No other tennis tournament on the ATP and WTA tour has stricter fashion rules than most prestigious tournaments of them all. Obviously I’m talking about the tournament held at the All England Lawn Tennis & Croquet Club, or as you might know it as, Wimbledon. The clothing and equipment rules at Wimbledon are very precise when it comes to their colour code, white and nothing but white. And when I say white, I mean white, not off white or cream. The 10 publically available rules about the clothing at Wimbledon are very particular and have undoubtedly shaped the way society envisions tennis players. Despite of the strict regulations, once again there is a ton to talk about at the 132nd edition of the tournament. From sponsorship news, record-breaking matches to fashion collaborations, there is a lot to catch up on.
Let’s start with the elephant in the room, or should I say the goat in the room?
Regardless, it’s official now; Nike is no longer sponsoring Roger Federer. What came as a shock to the majority of the tennis community and all casual fans, was actually foreseeable. After 21 years with Nike, the contract between the Federer and the American sportswear giants ran out in March. Obviously Nike didn’t drop Federer due to poor performance, winning 3 out of the last 7 grand slams; it’s rumoured to be the longevity of a potential new contract that brought negotiations to a halt. In the end, Uniqlo was simply able to offer Federer something that Nike wasn’t, a long-term contract. His new contract lasts 10 years and is worth $300 million with the stipulation that even if he retires before, his contract continues with the Japanese brand. In a recent interview Federer said, ‘”I only started to look around a few weeks after the contract with Nike has ended, I believed until the end, that a new contract with Nike would materialize.” Clearly like all of us, Federer hoped and thought he’d have the Swoosh on his chest until he retires from the big stage. Notably, Federer did sport custom made Nike shoes during the tournament, as Uniqlo doesn’t offer footwear… yet.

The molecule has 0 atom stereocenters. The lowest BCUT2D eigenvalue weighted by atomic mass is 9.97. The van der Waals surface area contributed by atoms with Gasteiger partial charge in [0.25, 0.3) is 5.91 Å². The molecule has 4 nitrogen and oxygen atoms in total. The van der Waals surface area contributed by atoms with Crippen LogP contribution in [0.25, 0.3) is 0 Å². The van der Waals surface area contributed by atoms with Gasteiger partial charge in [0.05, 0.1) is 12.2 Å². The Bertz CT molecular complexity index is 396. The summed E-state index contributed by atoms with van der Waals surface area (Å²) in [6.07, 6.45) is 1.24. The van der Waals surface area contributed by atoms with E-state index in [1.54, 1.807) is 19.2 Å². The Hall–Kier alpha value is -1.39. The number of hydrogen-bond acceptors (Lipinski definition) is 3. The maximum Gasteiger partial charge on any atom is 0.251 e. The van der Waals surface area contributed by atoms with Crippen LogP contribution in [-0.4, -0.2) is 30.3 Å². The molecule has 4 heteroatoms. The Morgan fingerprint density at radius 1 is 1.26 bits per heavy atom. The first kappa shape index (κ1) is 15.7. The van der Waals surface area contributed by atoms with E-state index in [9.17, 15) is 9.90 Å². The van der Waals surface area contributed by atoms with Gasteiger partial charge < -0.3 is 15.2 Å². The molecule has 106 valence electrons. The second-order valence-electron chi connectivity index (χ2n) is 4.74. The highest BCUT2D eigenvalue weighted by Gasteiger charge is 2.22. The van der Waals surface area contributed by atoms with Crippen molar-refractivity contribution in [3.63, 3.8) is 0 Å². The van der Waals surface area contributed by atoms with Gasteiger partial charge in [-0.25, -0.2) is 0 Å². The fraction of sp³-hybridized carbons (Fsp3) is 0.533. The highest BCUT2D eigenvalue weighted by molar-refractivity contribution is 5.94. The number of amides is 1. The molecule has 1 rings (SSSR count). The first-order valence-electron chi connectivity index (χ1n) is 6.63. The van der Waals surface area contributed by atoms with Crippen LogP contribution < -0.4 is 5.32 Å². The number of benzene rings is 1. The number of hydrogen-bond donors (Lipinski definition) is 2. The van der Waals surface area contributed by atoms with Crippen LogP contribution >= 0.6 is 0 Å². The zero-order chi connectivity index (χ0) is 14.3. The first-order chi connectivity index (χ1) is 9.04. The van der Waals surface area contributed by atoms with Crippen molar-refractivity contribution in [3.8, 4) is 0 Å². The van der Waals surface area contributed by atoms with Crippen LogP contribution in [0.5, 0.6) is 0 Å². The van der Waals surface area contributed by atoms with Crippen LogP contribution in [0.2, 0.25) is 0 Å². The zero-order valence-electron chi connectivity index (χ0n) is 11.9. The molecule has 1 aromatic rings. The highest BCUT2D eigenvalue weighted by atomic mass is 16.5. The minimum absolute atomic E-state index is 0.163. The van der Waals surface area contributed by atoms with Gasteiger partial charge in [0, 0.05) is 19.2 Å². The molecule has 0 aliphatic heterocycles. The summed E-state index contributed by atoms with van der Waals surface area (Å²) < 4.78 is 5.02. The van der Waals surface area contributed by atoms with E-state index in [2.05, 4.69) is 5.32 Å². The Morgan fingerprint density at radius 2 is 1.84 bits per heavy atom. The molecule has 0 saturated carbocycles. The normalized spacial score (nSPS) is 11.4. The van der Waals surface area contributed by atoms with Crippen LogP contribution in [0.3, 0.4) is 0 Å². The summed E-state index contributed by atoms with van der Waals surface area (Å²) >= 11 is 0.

The only thorn on this otherwise blooming rose, is that the iconic RF logo is still owned by Nike. You’ll be able to read more about Uniqlo and Roger Federer in my next blog post.
Besides Federer we didn’t see any drastic sponsorship changes or deals happening on the men’s tour, however, Alexander Zverev, or Sascha Zverev as he is better known as, has had a busy June securing himself a very interesting fashion collaberation but more on that later. What is becoming apparent, is that the sponsorship landscape on the ATP tour is becoming more and more diverse. The loss of Federer is not doing Nike a favour, as they are in danger of loosing their dominance in the tennis world. The top 30 male tennis players in the world are sponsored by 14 different clothing brands, with the top 2, Federer and Nadal traditionally representing Nike. Now, the real question is, what impact will Federer’s switch have on the industry? Potentially a chance for Adidas to make a push in this market and make it another two horse race between Adidas and Nike.
It’s been a record-breaking year at Wimbledon once again; from the young German Jan-Lennard Struff who was forced to come from 2-sets down in both his first two matches before being stopped by Federer in round three, to Anderson and Isner serving like their lives depend on it.